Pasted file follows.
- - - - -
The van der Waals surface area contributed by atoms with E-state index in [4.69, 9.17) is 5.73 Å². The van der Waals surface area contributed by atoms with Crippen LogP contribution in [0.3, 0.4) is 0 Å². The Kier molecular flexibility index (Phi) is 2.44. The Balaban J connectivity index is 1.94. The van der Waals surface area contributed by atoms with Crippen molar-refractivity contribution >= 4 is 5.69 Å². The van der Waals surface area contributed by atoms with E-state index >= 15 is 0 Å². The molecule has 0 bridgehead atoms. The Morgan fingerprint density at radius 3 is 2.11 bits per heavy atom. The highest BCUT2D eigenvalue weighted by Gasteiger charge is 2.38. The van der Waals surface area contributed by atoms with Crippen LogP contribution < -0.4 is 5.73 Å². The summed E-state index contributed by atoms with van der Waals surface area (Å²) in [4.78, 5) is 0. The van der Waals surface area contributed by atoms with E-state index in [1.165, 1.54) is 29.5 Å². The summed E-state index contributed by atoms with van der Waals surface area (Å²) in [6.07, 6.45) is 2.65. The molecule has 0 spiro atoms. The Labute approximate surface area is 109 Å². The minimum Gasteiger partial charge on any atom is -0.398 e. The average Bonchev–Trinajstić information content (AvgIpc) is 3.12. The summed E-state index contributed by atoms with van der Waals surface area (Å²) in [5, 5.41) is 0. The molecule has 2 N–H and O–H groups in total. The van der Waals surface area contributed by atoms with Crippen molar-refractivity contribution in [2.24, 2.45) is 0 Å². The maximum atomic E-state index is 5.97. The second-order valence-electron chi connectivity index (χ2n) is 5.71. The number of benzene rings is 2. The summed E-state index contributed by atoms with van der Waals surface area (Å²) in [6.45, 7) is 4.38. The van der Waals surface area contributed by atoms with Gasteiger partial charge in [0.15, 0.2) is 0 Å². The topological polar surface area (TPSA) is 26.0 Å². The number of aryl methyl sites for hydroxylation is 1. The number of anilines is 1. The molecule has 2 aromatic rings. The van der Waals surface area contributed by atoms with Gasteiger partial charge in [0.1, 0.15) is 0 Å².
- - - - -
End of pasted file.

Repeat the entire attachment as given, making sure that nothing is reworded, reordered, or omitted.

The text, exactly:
The van der Waals surface area contributed by atoms with E-state index in [4.69, 9.17) is 5.73 Å². The van der Waals surface area contributed by atoms with Crippen LogP contribution in [0.3, 0.4) is 0 Å². The Kier molecular flexibility index (Phi) is 2.44. The Balaban J connectivity index is 1.94. The van der Waals surface area contributed by atoms with Crippen molar-refractivity contribution >= 4 is 5.69 Å². The van der Waals surface area contributed by atoms with E-state index >= 15 is 0 Å². The molecule has 0 bridgehead atoms. The Morgan fingerprint density at radius 3 is 2.11 bits per heavy atom. The highest BCUT2D eigenvalue weighted by Gasteiger charge is 2.38. The van der Waals surface area contributed by atoms with Crippen LogP contribution < -0.4 is 5.73 Å². The summed E-state index contributed by atoms with van der Waals surface area (Å²) in [4.78, 5) is 0. The van der Waals surface area contributed by atoms with E-state index in [1.165, 1.54) is 29.5 Å². The summed E-state index contributed by atoms with van der Waals surface area (Å²) in [6.07, 6.45) is 2.65. The molecule has 0 spiro atoms. The Labute approximate surface area is 109 Å². The minimum Gasteiger partial charge on any atom is -0.398 e. The average Bonchev–Trinajstić information content (AvgIpc) is 3.12. The summed E-state index contributed by atoms with van der Waals surface area (Å²) in [5, 5.41) is 0. The molecule has 2 N–H and O–H groups in total. The van der Waals surface area contributed by atoms with Crippen molar-refractivity contribution in [2.24, 2.45) is 0 Å². The maximum atomic E-state index is 5.97. The second-order valence-electron chi connectivity index (χ2n) is 5.71. The number of benzene rings is 2. The summed E-state index contributed by atoms with van der Waals surface area (Å²) in [6.45, 7) is 4.38. The van der Waals surface area contributed by atoms with Gasteiger partial charge in [0.15, 0.2) is 0 Å². The topological polar surface area (TPSA) is 26.0 Å². The number of aryl methyl sites for hydroxylation is 1. The number of anilines is 1. The molecule has 2 aromatic rings. The van der Waals surface area contributed by atoms with Gasteiger partial charge in [0.1, 0.15) is 0 Å².